Many, many working pros still use the 5D every day. The suggestion that it isn't up to snuff is a bunch of baloney.

The 5DmkII has other advantages over the original (such as video, higher ISO range, nicer LCD), but if you have $2500 to spend, then get a 5D and a lens or two. I promise you will not be disappointed.

Not sure what you need all of this for (personal shots mostly?), but you also don't need to jump into L series lenses, necessarily. Canon's cheap 50mm prime absolutely shines on a 5D, and would be a good place to start.

You can buy the 5D used, try it out, and always resell for about the same price if you decide you absolutely must have the mkII.

Memail me if you want more details on anything.
posted by hamandcheese at 11:12 AM on July 25, 2011 [1 favorite]


If your subjects are moving or you plan on using the exterior focus points (non center), then I would not recommend either flavor of the 5D. I own the original, and from what I understand the focusing system is the same in both. And on the exterior points it sucks. Bad. If this concerns you find something that has cross type sensors for the exterior focus points.
posted by dave*p at 11:25 AM on July 25, 2011 [1 favorite]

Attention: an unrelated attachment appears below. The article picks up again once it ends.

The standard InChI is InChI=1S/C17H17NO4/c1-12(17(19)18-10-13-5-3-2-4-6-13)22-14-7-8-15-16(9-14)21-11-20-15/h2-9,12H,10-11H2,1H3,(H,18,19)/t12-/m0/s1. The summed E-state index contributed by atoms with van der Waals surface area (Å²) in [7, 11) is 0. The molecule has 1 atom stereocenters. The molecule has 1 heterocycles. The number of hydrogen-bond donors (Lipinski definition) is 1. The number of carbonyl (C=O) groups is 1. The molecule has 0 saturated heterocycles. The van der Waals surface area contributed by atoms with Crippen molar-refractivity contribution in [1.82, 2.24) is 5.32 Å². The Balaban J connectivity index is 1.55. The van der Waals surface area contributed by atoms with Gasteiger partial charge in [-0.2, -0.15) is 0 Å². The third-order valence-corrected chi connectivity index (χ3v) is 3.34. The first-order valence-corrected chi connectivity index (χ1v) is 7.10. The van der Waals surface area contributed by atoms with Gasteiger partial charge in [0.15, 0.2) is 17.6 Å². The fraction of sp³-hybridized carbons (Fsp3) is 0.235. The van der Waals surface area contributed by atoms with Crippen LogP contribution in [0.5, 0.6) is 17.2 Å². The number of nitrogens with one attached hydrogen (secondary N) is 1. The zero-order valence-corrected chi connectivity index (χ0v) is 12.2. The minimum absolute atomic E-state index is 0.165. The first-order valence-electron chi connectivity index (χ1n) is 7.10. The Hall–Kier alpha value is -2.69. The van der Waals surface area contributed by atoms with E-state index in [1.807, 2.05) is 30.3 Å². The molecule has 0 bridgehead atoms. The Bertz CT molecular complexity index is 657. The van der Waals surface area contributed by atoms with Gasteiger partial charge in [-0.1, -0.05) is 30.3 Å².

more importantly, what kind of lenses do you have? If money is no object, and you can afford quality glass and a computer to handle the MkII files, then go for it. But in my opinion, you're better off saving the $1500 extra you would have spent on a camera and investing in lenses (which will hold their value much better than a camera body).

The $1500 price difference is enough to invest is some seriously nice glass if you decide later down the road to upgrade to the MkII. The image quality is obviously much better on the MkII, but useless if you don't have nice lenses to take advantage of it.

Personally, I like the colors on the 5D better than the 5DMkII, maybe it's just me.
posted by inertia at 11:41 AM on July 25, 2011


This is why camera rentals and lens rentals are ideal. Rent one or both and side by side comparison them.

The glass matters a lot more than the sensor, as does the set up.
posted by iamabot at 11:49 AM on July 25, 2011


I'm one of those horrible Olympus shooters, so low-light obviously isn't one of my concerns. :-)

But if it were, I'd certainly choose Nikon over Canon. Yes, both make great, fully capable cameras. But if that one thing is your primary concern, Nikon has superior high ISO performance.

dpreview has an ISO comparison tool, but I can't locate it right now.
posted by coolguymichael at 12:00 PM on July 25, 2011


Here's an ISO comparison that's favorable to the 5D Mark II. I can't vouch for the source, and I don't know Nikons at all--not sure this is a fair fight. Others can weigh in.

I don't pay attention to Nikon news, but I'm surprised to hear anyone say the high ISO performance on any Nikon is better than the 5D Mark II--this has not been my experience based on the images I've seen. I do think Nikon flash and AF may well be better, though. The rumors I've heard is that the 5D is going to get a new focusing system in Mark III--which I would welcome--I think focusing can be a bit wobbly in low light.